Exercise can help protect your bones at any age
Did you know that bone is living tissue?
It can get stronger with exercise and a healthy diet.
According to the National Institutes of Health (NIH), exercising when you’re young helps build bone mass that can protect against bone weakness and fracture when you’re old. After age 40, regular bone-building activity can help prevent crippling osteoporosis (brittle bones) in later life—or decrease its severity. The muscle-building effects of exercise also can cushion and protect older bones in a fall or other accident.
Building better bones
The best way to exercise your bones is with weight-bearing activity. This includes movement that forces you to work against gravity, such as:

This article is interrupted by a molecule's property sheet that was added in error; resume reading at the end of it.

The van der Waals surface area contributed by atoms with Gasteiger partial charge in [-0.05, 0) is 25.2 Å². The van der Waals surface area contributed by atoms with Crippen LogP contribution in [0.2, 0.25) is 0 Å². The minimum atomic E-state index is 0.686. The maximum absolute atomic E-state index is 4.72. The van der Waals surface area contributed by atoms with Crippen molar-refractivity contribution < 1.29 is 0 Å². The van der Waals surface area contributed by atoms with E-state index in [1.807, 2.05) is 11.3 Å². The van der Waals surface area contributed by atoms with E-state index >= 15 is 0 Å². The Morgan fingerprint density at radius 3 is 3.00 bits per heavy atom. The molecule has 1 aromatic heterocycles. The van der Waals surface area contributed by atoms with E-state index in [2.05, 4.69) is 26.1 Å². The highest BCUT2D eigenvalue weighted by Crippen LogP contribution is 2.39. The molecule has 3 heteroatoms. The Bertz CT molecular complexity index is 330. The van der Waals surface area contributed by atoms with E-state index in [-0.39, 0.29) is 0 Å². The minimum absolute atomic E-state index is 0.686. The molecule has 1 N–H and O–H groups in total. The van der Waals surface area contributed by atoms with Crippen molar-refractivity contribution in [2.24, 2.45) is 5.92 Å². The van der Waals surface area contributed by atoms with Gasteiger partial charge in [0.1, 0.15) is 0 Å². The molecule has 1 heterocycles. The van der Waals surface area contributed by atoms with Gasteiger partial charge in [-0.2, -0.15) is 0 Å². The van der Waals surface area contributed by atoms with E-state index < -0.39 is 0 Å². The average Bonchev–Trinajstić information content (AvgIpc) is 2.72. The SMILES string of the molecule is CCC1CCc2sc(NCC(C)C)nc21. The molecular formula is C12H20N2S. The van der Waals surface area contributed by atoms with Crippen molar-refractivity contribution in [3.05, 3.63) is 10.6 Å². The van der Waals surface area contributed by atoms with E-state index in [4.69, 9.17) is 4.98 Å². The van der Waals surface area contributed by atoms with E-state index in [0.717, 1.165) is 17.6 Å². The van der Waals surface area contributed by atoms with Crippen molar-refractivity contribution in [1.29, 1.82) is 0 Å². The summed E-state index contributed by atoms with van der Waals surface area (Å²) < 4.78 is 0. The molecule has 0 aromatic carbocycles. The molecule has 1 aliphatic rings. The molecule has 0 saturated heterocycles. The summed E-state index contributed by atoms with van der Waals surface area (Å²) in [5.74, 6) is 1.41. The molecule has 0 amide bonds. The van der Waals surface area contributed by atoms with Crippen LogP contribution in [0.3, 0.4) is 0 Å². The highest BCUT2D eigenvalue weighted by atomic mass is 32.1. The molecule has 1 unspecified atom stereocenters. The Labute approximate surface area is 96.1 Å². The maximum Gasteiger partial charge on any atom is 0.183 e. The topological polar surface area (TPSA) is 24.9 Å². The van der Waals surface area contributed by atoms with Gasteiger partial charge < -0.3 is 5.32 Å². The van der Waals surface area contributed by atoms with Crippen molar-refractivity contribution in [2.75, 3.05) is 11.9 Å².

- Climbing stairs
- Playing tennis
- Weight training
Weight-bearing exercises can be tailored to your strength and abilities.
If you’ve been diagnosed with osteoporosis, ask your doctor which activities are safe for you. You may need to avoid exercises that flex, bend or twist your spine, according to the NIH. You should also avoid high-impact exercise to lower your risk of bone fracture. A doctor or exercise specialist can help you work safely to build strength at any age.